Back in January David Cameron gave his EU speech and said the following: “I want the European Union to be a success and I want a relationship between Britain and the EU that keeps us in it……When we have negotiated that new settlement, we will give the British people a referendum with a very simple in-or-out choice. To stay in the EU on these new terms; or come out altogether.“
Quite what that new settlement will be and how effective DC’s negotiating skills will be is something of a slight unknown. However, if last week’s joint announcement that George “I’ve secured us a discount” Osborne made with Germany on the subject of the Patent Box is anything to go by then the EU negotiation may prove interesting! (more…)
Today on IPcopy we have a guest post from Mr. Kenji Sugimura and Ms Rebecca Chen of Sugimura International Patent & Trademark Attorneys on the subject of software patents in Japan. This post appears on the Sugimura website and has been reproduced with the permission of the authors.
Software is one of the most innovative and fastest growing industries in the world, leading corporations to turn increasingly to patents to protect their software-related inventions. Businesses have begun to leverage the value of software-related patents, evidenced by the prolific mobile patent wars and the wave of multibillion dollar patent portfolio acquisitions.
Including Japan in a company’s international patent prosecution strategy is crucial for several reasons. Japan is the third largest economy in the world. Additionally, Japan has the second highest number of registered software-related patents in the world. These registered patents cover a wide range of technologies including embedded software in consumer goods and appliances and developments in vehicle network technology. Japanese companies also rank among the top patent filers.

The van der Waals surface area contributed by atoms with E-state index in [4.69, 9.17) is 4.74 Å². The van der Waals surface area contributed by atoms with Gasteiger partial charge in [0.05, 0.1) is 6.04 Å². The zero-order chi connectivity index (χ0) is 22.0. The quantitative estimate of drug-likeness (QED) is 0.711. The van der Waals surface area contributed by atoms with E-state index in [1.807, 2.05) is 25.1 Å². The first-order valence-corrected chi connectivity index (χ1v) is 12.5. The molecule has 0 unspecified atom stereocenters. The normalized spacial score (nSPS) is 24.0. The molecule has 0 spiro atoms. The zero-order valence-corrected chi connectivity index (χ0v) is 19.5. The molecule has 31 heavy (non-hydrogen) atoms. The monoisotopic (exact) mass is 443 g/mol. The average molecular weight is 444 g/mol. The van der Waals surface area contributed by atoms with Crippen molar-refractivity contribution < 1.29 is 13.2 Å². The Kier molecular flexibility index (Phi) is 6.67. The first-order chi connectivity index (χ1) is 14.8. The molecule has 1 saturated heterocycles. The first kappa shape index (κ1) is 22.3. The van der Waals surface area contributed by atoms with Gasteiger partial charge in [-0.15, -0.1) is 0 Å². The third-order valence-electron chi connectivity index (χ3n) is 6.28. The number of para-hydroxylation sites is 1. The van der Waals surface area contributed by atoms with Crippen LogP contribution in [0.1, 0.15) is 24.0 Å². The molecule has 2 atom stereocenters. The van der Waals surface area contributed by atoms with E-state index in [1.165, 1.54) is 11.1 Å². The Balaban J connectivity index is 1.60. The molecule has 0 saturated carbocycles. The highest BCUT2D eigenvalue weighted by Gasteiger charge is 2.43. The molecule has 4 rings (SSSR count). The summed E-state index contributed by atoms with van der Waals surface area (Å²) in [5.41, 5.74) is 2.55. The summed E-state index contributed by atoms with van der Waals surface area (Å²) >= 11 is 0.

As the applicability of software inventions continues to broaden, more opportunities are created for inventors to license their patented inventions to these Japanese companies. Given the importance of the Japanese industry and the opportunities within the software-related technology in the global marketplace, it is imperative for companies to develop international patent prosecution strategies with Japan in mind. Specifically, foreign companies should be aware of the similarities and differences in prosecuting software-related patents in Japan and in their home countries. (more…)
This is the second in a series of articles on biotech inventions (the first article can be found here). The present article discusses ‘expectation of success’ which is often considered as part of assessment of inventive step for biotech inventions and also in other life science areas such as pharmaceuticals. Whilst this article is written from the perspective of how the test is used at the European Patent Office (EPO) and in the UK Courts, ‘expectation of success’ is also applicable in other territories. (more…)
This is the first in a series of articles about biotech inventions. The articles will explore how Patent Offices deal with biotech inventions and how the demands of biotech research and financing impact on patent strategy.
The present article provides an overview of the issues that are relevant in patenting biotech inventions. (more…)